I'm very puzzled by the recent blog by Brian Prentice of Gartner. Comparing just-in-time manufacturing to open source software? Perhaps Brian is thinking of open source components like Apache Tomcat, which is often nestled inside of proprietary software solutions. But comparing an automobile which essentially remains unchanged after manufacturing to a software product that is constantly improved with new releases?
I agree that the four questions posed by Brian are important. I've seen them many times in my 30+ years hanging around enterprise software. But there's more to it. Customers do like to have feature bake-offs on current features. Yet they also care about future features. They do want maintenance, but they also want software upgrades. They care about innovation. That's how new software companies are born, and existing ones maintain relevancy.
Brian misses this point completely in his writing. And it's around innovation that the promise of open source excels. Drupal is a great example. With thousands of contributors, the current functionality is extensive. And new features? The scalability and speed of innovation are virtually impossible to match in a proprietary software company. Sure, open source carries other challenges and risks, but that's where companies like Red Hat, Canonical, Alfresco and of course Acquia come in. Ensuring risk associated with open source is mitigated and the promise is realized.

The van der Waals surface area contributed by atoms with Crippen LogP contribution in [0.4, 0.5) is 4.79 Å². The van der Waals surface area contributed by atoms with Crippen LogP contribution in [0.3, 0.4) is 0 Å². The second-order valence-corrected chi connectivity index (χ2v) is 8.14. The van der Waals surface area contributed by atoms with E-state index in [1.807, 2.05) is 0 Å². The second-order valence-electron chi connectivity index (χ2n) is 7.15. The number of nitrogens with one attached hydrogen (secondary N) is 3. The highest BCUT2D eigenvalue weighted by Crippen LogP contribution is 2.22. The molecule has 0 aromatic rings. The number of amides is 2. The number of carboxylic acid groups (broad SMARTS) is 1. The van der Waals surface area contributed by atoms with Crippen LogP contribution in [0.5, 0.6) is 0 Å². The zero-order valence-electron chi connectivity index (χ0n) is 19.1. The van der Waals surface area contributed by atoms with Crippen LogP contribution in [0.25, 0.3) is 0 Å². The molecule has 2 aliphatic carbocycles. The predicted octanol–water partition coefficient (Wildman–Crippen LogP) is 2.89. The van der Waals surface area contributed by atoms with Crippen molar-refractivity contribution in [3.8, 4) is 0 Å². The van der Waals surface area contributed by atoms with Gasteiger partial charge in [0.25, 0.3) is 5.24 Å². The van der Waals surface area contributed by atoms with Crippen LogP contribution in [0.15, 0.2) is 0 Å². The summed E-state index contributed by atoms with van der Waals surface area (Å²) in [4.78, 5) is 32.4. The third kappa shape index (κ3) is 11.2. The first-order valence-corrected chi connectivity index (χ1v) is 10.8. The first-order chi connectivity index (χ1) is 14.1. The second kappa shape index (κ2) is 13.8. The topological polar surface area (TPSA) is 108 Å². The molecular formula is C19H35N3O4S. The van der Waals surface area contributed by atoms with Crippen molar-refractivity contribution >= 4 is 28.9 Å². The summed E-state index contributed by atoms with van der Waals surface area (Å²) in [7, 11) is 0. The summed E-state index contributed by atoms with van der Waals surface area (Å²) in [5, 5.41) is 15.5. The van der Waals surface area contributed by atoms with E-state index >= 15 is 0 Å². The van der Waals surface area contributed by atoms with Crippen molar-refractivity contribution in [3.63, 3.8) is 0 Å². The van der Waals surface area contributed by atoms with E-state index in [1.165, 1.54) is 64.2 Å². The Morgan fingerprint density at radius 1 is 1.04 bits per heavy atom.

To be fair, Brian's closing comment around “generic open source” holds some water. Not all open source projects offer similar levels of value. However, claiming that open source is headed to customer obscurity while open source solutions are still growing rapidly in popularity is peculiar. And ignoring innovation as a decision criterion for a constantly changing business tool is a major oversight.